Run, Steph, run! My journey to running
A lot of my friends know me as a ‘runner’. That is, I go running regularly and actually enjoy it. And it’s true - I really love running. A lot of these same people can’t fathom how one could possibly enjoy heaving and sweating away, one foot after another plodding away on the footpath. And so on that note, I have a confession to make:
I wasn’t always a runner.
In my family, when I was younger, I was the dancer and my sister was the runner. There was a clear division of responsibilities and expertise when it came to chosen forms of exercise. My young brain couldn’t compute that it was possible to be both dancer and runner. I was stuck in this thought pattern that never the twain shall meet.
Until one day in 2005. In fact it was a Tuesday. The 1st of November. “How on earth do you remember that?!” I hear you exclaim. One reason is that it was Melbourne Cup day (a major horse racing event in Australia for those of you not acquainted - let’s open that can of worms another time) and the other reason was that after the race my mum returned home with the news that my great, great uncle (yes, two greats, my grandmother’s uncle) had died. His was the first death of a family member that I was old enough to comprehend.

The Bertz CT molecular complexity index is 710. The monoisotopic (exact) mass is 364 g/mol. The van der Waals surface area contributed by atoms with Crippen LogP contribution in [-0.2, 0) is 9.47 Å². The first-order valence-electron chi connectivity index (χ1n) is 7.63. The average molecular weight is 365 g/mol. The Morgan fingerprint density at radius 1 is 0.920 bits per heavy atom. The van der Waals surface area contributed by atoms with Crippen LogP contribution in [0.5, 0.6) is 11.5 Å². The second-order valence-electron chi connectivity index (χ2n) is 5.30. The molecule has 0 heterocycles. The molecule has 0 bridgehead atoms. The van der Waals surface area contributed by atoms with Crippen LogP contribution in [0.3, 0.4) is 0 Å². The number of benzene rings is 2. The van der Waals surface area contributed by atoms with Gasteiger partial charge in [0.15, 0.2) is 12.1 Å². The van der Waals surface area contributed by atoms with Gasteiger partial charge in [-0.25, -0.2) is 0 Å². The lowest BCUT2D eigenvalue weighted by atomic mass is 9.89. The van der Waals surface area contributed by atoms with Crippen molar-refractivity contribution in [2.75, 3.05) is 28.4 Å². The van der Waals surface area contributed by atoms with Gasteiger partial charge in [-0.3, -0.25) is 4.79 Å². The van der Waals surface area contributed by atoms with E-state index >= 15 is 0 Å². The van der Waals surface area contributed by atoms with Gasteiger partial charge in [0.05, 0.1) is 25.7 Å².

Makybe Diva won the Cup.
Then I went to my room, put on an old tshirt and shorts, picked up my discman (yes, I’m that old) and told Mum “I’m going for a run.”
With System Of A Down pumping through my headphones I made it down the hill and barely a few hundred metres along the Esplanade before I had to take a breather. Who knows how long I ran for, or how far, but running was a way to process the first pang of grief I had ever suffered. I was upset, crying as I ran, angry at the world and taking it out on the pavement. By the time I got home, exhausted, red, puffing and very sweaty, I had processed some of my grief, my tired body left without the energy to be angry anymore, and ready to be with my family.
That first run was a tough slog, but I can still remember it clearly. The feeling afterwards of being a good kind of tired but also having had time to think and take out my frustration was so satisfying. From that point I decided to be a runner and set my sights on (what I believed at the time) to be the pinnacle of fun runs: the MiniMos Marathon (subsequently renamed to just the ‘MiniMos’ because it’s really just a 10km run that feels like a marathon).
My dad (the one I got the running genes from) had run in the MiniMos every year I could remember since I was little. He’d don his ‘Bay to Breakers’ tshirt and fluoro sweat band and run through the streets of Mosman - and by through the streets I mean up and down the hills of Mosman - every year on a morning in June. So I decided that I would try my luck.